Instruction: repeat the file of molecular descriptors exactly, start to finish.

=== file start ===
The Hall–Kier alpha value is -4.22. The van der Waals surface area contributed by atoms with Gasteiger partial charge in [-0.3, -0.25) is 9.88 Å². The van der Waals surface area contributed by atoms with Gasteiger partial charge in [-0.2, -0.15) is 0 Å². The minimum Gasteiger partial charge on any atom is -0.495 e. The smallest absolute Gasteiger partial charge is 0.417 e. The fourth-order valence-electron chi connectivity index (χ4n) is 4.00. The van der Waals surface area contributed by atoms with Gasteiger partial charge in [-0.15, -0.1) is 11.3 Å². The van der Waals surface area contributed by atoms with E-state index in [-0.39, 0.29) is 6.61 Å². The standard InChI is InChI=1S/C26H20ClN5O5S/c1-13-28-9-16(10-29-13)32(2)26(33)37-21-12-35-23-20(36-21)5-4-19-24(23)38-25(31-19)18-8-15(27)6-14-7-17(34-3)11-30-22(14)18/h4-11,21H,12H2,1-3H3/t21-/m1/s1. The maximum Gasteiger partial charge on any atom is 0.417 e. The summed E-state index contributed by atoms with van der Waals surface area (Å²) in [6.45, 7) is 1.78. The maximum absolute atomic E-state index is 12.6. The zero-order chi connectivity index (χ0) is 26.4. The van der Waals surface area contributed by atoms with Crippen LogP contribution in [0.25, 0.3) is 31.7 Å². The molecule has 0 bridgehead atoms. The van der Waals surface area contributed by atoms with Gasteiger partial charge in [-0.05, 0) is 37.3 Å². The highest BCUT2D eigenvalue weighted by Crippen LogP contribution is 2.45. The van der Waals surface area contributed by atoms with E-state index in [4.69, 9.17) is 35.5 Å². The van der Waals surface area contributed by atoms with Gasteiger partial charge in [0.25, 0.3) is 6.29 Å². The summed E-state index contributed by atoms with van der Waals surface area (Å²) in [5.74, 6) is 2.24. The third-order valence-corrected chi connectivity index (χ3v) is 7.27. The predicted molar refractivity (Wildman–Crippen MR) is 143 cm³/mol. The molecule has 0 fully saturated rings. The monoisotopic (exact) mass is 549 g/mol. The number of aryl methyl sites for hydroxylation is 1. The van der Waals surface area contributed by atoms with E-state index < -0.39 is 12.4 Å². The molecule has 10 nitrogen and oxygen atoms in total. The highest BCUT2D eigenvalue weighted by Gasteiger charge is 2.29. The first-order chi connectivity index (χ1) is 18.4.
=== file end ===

The Hall–Kier alpha value is -4.22. The van der Waals surface area contributed by atoms with Gasteiger partial charge in [-0.3, -0.25) is 9.88 Å². The van der Waals surface area contributed by atoms with Gasteiger partial charge in [-0.2, -0.15) is 0 Å². The minimum Gasteiger partial charge on any atom is -0.495 e. The smallest absolute Gasteiger partial charge is 0.417 e. The fourth-order valence-electron chi connectivity index (χ4n) is 4.00. The van der Waals surface area contributed by atoms with Gasteiger partial charge in [-0.15, -0.1) is 11.3 Å². The van der Waals surface area contributed by atoms with E-state index in [-0.39, 0.29) is 6.61 Å². The standard InChI is InChI=1S/C26H20ClN5O5S/c1-13-28-9-16(10-29-13)32(2)26(33)37-21-12-35-23-20(36-21)5-4-19-24(23)38-25(31-19)18-8-15(27)6-14-7-17(34-3)11-30-22(14)18/h4-11,21H,12H2,1-3H3/t21-/m1/s1. The maximum Gasteiger partial charge on any atom is 0.417 e. The summed E-state index contributed by atoms with van der Waals surface area (Å²) in [6.45, 7) is 1.78. The maximum absolute atomic E-state index is 12.6. The zero-order chi connectivity index (χ0) is 26.4. The van der Waals surface area contributed by atoms with Crippen LogP contribution in [0.25, 0.3) is 31.7 Å². The molecule has 0 bridgehead atoms. The van der Waals surface area contributed by atoms with Gasteiger partial charge in [-0.05, 0) is 37.3 Å². The highest BCUT2D eigenvalue weighted by Crippen LogP contribution is 2.45. The van der Waals surface area contributed by atoms with E-state index in [4.69, 9.17) is 35.5 Å². The van der Waals surface area contributed by atoms with Gasteiger partial charge in [0.25, 0.3) is 6.29 Å². The summed E-state index contributed by atoms with van der Waals surface area (Å²) in [5.74, 6) is 2.24. The third-order valence-corrected chi connectivity index (χ3v) is 7.27. The predicted molar refractivity (Wildman–Crippen MR) is 143 cm³/mol. The molecule has 0 fully saturated rings. The monoisotopic (exact) mass is 549 g/mol. The number of aryl methyl sites for hydroxylation is 1. The van der Waals surface area contributed by atoms with E-state index < -0.39 is 12.4 Å². The molecule has 10 nitrogen and oxygen atoms in total. The highest BCUT2D eigenvalue weighted by Gasteiger charge is 2.29. The first-order chi connectivity index (χ1) is 18.4.